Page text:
My paintings depict a love of the magical hours of early dawn, when form and color are each day born anew. They elicit the possibility of renewal latent in every moment. The movement and color emerge from, return to, and always contend with fields of gray. The kinetic energy expressed in these works is my form of celebration. Beneath the joy that dances on the surface lies a veiled sorrow—for all the suffering in our world. On the most personal level, my paintings are mourning and prayer. I intend them as a modest benediction. My wish is that people viewing them will be touched by their transformative energy and connect with a shared sense of optimism, hope and delight.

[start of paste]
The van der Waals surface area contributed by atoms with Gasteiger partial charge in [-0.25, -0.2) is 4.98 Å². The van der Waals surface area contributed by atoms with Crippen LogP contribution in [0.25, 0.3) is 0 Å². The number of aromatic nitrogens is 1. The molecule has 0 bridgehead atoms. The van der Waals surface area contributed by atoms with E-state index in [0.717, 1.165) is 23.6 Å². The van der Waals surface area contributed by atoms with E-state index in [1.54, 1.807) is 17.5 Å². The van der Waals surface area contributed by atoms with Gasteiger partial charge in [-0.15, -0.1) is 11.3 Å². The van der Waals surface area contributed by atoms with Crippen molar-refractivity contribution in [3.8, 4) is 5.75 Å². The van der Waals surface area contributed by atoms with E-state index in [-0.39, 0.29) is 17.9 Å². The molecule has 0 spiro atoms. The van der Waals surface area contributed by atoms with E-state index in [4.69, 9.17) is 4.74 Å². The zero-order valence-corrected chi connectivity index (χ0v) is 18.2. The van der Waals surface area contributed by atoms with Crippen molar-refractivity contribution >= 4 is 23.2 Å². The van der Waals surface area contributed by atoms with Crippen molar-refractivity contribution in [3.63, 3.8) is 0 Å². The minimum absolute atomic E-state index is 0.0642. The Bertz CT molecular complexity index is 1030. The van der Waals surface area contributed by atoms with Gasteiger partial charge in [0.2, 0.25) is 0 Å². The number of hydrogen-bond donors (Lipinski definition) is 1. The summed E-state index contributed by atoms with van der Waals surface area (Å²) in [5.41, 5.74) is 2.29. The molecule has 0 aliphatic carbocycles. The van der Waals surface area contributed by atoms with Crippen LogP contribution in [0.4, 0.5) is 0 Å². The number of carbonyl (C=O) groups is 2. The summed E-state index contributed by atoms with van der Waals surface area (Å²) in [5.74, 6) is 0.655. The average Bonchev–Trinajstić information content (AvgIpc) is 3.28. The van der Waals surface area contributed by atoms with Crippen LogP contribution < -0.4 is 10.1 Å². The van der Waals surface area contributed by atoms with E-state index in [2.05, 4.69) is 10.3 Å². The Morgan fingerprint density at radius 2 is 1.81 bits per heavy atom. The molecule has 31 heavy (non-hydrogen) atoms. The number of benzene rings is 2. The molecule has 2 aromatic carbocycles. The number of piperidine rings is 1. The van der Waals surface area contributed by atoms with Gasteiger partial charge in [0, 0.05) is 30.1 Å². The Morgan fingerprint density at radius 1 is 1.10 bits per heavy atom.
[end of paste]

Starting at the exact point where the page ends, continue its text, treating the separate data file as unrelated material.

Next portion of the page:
While an architecture student at the University of Idaho in the early 1980s, I exhibited metal sculptures and paintings at student shows, winning a best-of-show award in 1983 for one of my welded pieces. These were the first public displays of my work. I was inactive in subsequent decades as I focused first on professional development as an architect and then on graduate school in American studies. Severe health problems followed, eventually rendering me disabled. I started painting again in spring of 2016 as a way to assuage the profound grief my illness caused and to taste again the joy of creation. I mix my oil-based paints, using non-toxic raw pigment and walnut oil; I forgo the use of solvents. I began my first series of abstracts, now mounted on this site, in the fall of 2018.